Volunteer speaks out for first time about aiding KPD officer after attack in November

Local News

Knoxville Police Officer B.K. Hardin was awarded the 2018 Purple Heart Monday for being attacked while on duty while directing traffic during a University of Tennessee football game in Nov. 2018.

During Hardin’s acceptance speech, he recognized the one volunteer who helped him that night.

Cody Griffith, 24, spoke publicly for the first time about the brutal attack on the officer on the night of Nov. 17.

Just a game night until

Griffith said he went to the UT vs Missouri game with his girlfriend that night. He parked in his girlfriend’s dorm parking lot like he did every time he visited her on campus.

He said when they got back to his truck after the Volunteers lost, he found a parking ticket on the windshield. He was shocked because he had never received a parking ticket in that lot before.

Griffith paid the ticket online before heading out into the mass of fans leaving the game.

Griffith saw two officers directing traffic at the intersection of 17th Street and Clinch Avenue; a female officer on one side and a male officer, who Griffith now knows as Officer B.K. Hardin, on the other side.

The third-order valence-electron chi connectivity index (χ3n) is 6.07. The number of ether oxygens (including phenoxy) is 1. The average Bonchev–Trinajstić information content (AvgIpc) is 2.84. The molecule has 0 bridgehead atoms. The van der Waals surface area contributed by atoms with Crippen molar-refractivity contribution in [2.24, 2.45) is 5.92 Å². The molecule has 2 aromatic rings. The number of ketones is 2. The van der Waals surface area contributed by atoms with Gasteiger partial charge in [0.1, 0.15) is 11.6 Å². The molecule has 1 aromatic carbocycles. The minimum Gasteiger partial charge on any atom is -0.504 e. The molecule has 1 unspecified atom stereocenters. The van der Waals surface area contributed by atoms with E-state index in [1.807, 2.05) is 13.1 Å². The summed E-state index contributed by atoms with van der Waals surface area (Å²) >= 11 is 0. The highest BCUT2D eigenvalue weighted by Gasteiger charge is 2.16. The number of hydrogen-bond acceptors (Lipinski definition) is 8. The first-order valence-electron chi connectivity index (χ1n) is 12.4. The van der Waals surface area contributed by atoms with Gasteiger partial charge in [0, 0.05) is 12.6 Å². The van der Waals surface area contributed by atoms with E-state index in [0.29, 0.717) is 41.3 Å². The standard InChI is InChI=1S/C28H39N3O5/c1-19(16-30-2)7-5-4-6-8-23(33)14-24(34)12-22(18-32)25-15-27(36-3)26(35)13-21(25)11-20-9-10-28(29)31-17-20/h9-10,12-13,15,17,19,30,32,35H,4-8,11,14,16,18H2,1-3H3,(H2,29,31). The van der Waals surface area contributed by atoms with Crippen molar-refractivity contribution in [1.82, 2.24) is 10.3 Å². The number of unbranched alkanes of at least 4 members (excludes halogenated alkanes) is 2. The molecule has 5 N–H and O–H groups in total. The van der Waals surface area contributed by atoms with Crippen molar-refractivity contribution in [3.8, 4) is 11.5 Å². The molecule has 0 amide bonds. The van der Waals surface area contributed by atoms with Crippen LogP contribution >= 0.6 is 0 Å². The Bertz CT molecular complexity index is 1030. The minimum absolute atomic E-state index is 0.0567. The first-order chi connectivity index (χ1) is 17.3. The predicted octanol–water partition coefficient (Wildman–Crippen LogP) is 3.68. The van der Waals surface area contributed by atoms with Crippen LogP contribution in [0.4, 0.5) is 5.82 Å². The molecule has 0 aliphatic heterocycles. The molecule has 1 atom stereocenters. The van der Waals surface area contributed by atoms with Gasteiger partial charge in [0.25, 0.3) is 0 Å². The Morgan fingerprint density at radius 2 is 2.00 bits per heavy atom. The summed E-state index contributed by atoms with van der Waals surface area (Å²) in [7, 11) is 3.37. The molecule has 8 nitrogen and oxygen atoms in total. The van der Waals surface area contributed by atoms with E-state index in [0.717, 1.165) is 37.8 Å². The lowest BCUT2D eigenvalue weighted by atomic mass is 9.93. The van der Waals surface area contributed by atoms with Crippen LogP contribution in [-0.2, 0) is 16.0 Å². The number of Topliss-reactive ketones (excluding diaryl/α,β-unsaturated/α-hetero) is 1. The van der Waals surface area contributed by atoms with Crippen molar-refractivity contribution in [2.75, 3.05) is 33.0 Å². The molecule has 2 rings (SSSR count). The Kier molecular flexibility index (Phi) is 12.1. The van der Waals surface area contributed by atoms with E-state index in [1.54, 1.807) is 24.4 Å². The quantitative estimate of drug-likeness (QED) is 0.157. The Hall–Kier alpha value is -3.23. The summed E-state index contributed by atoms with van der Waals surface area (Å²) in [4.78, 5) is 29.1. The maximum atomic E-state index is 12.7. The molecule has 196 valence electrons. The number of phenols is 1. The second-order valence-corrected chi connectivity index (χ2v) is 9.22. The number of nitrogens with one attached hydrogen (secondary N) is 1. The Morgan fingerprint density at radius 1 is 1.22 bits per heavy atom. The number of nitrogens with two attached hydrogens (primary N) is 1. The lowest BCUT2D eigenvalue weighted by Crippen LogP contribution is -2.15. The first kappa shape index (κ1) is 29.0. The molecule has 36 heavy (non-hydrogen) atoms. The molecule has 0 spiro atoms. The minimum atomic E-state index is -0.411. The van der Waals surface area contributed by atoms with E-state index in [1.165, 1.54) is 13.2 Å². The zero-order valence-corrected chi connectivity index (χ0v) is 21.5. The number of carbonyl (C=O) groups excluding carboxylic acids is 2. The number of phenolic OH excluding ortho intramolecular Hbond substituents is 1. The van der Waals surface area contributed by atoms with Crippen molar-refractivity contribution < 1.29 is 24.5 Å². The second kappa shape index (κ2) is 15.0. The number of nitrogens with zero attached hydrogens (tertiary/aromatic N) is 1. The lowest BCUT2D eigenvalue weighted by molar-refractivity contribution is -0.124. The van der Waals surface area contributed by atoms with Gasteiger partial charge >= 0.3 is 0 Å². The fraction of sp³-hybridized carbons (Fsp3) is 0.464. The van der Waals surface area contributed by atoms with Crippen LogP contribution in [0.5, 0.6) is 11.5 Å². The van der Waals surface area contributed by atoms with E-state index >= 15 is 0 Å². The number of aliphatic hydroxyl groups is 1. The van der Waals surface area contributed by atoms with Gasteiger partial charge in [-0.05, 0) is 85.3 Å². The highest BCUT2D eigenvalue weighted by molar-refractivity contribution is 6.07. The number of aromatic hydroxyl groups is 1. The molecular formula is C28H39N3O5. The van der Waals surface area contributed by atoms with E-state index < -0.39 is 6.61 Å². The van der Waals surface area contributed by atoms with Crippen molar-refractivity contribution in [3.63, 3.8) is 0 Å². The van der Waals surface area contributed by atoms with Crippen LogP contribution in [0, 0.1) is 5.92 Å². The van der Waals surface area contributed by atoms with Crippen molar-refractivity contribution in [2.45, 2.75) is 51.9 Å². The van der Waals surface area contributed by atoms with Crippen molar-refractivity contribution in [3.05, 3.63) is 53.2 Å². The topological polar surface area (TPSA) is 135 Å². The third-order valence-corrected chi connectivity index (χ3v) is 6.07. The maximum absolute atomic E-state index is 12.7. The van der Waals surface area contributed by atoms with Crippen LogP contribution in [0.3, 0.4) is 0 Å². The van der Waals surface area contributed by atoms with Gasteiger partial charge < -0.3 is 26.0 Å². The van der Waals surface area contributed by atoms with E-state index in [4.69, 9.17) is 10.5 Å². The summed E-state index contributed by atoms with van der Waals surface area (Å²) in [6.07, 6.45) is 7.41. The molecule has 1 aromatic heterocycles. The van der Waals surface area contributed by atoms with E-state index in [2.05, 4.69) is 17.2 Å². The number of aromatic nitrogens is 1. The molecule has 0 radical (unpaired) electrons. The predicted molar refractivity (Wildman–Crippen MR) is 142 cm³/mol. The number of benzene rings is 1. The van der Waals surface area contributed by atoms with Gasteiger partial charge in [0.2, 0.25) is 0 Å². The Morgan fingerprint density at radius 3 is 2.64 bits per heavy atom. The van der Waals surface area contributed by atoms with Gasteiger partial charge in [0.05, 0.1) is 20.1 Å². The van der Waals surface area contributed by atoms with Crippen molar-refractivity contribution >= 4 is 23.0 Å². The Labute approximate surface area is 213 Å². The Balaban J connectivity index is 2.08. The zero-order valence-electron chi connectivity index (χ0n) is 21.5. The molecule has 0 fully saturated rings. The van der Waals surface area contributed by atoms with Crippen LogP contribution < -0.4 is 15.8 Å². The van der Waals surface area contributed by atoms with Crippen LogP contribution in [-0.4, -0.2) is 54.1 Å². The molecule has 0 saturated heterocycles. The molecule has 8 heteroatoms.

He remembered seeing something out of the corner of his eye that grabbed his attention.

He knew something wasn’t right

Griffith said a man appeared out of nowhere, dressed in dark clothes, heading toward Hardin.

He knew something wasn’t right.

Within a matter of seconds, Griffith saw the man raise his arm and swing it down hard on the police officer’s head.

Griffith immediately reacted.

He first tried to run after the assailant but saw Hardin try to get up from the ground. He rushed toward Hardin, catching him before he fell back down.

Griffith saw Hardin was bleeding heavily from his head wound.

EMTs throw him a medical bag

He tried to wave down an ambulance. The emergency lights already on, Griffith thought it was coming toward him to pick up Hardin.

The ambulance stopped, but the EMTs yelled they have a child on board and they were heading to the nearby East Tennessee Children’s Hospital.

The EMTs threw Griffith a medical bag instead.

A volunteer firefighter, Griffith knew what to do to save Hardin’s life.

Other officers arrived, surrounded the scene and started to take over.

More than right place, right time

Griffith recalled that during the incident, he was shocked no one else helped. He said he knows it was chaotic because of the traffic, but the few people who did witness it didn’t do anything.

He saw someone filming the chaos and laughing. He told them to stop and delete the video.

Both Griffith and Hardin said it was more than being at the right place at the right time; it was stepping into action that possibly saved Hardin’s life.

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